The current worldwide recession is jeopardizing strides made toward reaching development targets, African leaders told the General Assembly today, calling for imbalances in the global trade system to be rectified to ensure that developing nations can grow their economies.
In sub-Saharan Africa, the current financial and economic crisis “threaten to erode decades of modest growth and thereby make the Millennium Development Goals [MDGs] unattainable in any meaningful way,” Ghanaian President John Evans Atta Mills said at the Assembly’s annual high-level debate.
The MDGs are a set of socio-economic targets which world leaders have agreed to try to achieve by 2015.
Mr. Mills voiced support for “a global integration that ensures inclusive and equitable development and effectively contributes to substantial poverty alleviation, including full and productive employment as well as broad access to social services.”
International trade bears the promise of lifting millions out of poverty, he said, with the Doha trade round being committed in principle to boosting poor nations’ access to market.
“Unfortunately, the current global trading system discriminates against developing countries, hinders their participation in the global economy and damages the earning opportunities of farmer and rural communities.”
Also pointing out how trade imbalances saddle poorer nations was President Ernest Bai Koroma of Sierra Leone.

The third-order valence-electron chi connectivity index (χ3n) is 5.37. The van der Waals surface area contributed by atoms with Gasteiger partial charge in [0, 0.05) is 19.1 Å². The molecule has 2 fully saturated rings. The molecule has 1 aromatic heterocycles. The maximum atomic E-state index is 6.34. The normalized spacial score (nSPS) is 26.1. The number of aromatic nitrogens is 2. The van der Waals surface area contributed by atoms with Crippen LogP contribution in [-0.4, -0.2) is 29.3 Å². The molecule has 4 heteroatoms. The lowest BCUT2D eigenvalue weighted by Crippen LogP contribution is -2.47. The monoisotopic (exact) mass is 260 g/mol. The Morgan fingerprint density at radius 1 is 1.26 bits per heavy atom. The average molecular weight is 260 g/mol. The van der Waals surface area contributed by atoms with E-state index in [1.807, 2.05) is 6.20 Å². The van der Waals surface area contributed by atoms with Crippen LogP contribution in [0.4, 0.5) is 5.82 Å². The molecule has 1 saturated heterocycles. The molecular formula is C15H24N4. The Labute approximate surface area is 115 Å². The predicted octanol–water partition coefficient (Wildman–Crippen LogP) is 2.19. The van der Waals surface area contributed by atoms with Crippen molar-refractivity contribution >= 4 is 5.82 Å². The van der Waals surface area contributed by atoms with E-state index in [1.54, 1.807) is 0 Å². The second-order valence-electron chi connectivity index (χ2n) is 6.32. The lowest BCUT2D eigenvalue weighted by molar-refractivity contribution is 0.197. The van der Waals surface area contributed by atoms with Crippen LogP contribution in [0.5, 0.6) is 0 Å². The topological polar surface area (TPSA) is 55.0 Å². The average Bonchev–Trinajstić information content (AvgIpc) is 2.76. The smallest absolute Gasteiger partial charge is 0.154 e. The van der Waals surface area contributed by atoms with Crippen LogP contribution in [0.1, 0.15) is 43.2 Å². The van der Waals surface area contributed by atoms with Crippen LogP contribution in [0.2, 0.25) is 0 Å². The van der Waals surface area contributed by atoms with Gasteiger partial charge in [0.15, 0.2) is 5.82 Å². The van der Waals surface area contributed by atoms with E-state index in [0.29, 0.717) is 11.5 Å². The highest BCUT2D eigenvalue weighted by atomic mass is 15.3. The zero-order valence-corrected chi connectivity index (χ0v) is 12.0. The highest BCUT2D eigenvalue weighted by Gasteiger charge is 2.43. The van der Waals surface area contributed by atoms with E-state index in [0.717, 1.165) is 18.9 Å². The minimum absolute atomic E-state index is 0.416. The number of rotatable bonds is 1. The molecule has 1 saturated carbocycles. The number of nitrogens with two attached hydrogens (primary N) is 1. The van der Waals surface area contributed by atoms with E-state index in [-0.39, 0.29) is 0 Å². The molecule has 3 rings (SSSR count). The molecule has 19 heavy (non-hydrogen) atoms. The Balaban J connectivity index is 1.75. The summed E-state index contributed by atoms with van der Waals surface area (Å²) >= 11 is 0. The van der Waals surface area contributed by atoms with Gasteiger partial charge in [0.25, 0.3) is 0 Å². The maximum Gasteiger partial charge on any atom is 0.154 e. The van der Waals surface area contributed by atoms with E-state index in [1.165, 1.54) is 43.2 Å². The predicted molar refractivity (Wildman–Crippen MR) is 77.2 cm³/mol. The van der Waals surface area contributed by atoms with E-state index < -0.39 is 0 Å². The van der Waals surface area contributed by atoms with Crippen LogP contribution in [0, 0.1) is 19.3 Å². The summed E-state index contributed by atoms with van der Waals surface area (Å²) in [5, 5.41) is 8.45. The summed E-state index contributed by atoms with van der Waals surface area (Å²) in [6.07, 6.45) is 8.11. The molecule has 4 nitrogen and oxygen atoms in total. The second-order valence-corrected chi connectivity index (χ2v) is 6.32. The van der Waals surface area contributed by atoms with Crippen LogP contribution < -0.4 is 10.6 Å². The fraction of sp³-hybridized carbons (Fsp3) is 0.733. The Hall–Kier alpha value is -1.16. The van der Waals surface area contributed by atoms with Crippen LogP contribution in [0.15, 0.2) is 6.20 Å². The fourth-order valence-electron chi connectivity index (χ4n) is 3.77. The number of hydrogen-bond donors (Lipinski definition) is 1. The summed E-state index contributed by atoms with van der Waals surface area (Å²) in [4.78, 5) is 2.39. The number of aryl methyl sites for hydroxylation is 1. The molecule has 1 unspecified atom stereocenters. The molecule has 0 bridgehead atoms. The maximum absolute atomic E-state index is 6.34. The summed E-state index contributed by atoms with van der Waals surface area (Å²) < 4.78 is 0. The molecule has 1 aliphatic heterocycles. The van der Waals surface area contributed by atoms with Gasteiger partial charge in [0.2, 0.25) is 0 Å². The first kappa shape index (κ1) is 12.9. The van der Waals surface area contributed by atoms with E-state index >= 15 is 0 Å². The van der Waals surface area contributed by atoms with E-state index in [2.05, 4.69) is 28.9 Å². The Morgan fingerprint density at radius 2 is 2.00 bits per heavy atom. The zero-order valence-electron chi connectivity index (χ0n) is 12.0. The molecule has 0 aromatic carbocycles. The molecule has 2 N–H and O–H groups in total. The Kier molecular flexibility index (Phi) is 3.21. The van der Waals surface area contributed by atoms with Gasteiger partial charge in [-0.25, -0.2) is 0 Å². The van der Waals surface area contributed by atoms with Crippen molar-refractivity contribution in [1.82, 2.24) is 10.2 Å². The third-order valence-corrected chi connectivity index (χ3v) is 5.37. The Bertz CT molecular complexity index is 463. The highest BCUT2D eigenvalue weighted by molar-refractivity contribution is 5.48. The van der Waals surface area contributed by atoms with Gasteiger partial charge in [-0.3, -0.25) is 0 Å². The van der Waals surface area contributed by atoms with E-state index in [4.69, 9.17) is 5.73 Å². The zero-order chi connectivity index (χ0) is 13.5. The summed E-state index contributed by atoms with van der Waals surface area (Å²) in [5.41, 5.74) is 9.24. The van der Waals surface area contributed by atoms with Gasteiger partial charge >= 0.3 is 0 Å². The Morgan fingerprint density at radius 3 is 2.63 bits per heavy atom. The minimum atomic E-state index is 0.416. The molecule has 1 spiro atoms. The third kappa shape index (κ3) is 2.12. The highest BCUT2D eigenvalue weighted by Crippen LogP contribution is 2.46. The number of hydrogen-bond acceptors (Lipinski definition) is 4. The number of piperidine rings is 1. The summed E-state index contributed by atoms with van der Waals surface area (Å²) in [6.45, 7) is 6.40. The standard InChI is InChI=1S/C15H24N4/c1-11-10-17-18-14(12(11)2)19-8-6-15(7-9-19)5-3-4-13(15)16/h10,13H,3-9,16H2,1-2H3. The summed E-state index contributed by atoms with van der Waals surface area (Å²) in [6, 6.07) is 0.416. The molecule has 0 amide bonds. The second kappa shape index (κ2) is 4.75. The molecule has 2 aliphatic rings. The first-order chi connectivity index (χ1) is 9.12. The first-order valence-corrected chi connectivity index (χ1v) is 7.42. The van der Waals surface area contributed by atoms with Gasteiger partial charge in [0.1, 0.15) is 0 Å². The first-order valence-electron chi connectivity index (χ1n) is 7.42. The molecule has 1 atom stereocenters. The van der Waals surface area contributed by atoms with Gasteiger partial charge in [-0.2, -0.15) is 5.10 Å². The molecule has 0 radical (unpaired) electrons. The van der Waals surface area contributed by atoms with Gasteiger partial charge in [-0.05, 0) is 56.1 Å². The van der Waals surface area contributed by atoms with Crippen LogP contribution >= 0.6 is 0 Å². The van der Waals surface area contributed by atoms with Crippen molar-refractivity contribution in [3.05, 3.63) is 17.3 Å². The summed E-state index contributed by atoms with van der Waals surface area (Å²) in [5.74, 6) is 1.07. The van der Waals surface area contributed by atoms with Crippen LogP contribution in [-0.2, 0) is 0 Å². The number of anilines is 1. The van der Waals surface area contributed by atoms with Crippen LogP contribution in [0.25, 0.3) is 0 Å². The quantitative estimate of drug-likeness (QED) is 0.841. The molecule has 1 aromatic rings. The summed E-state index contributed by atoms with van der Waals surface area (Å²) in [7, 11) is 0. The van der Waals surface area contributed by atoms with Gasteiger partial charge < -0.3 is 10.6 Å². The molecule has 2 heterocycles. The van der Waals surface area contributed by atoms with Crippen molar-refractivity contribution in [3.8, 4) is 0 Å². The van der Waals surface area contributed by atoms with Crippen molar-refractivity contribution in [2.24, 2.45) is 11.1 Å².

“Our economy continues to be vigorously challenged by the falling prices of our exports,” including diamonds and cash crops, on the international market, he said in his address to dozens of heads of States and government.
As a result, Sierra Leone cannot generate the foreign exchange reserves it needs to import the basic commodities it need to survive, Mr. Koroma emphasized.
The President of Malawi, Bingu Wa Mutharika, questioned why industrialized countries continue to marginalize Africa and hold the continent back from its potential as a true multilateral trade partner.
“Malawi is concerned that under the Doha arrangements, industrialized nations continue to protect their industries against processed and manufactured goods from Africa while insisting that the poor nations completely liberalize their economies,” he said.
Mr. Mutharika called on the Group of Eight (G8) industrialized nations to take part in a “genuine” dialogue to assist in setting up an international trading system that is both fair and can promote sustainable growth and development in Africa and in other developing countries.
The current financial crisis has been driven the by “selfishness and the desire of some to dominate others and to continue to be the prevalent vehicle in international relations,” President Teodoro Obiang Nguema Mbasogo of Equatorial Guinea told the Assembly yesterday.
“At every step, the gap between developed and developing countries has widened, despite the numerous resolutions, decisions and recommendations adopted to promote equality in political, economic and socio-cultural rights,” he noted.
Ahmed Abdallah Sambi, President of Comoros, today added his voice to the chorus calling on the world’s richest countries to help developing nations face enormous challenges, including climate change and hunger.
Small island nations such as Comoros could be wiped off the map within years, he warned. “Thus true international mobilization, particularly on the part of the richest nations, is vital to confront all the challenges that our countries face.”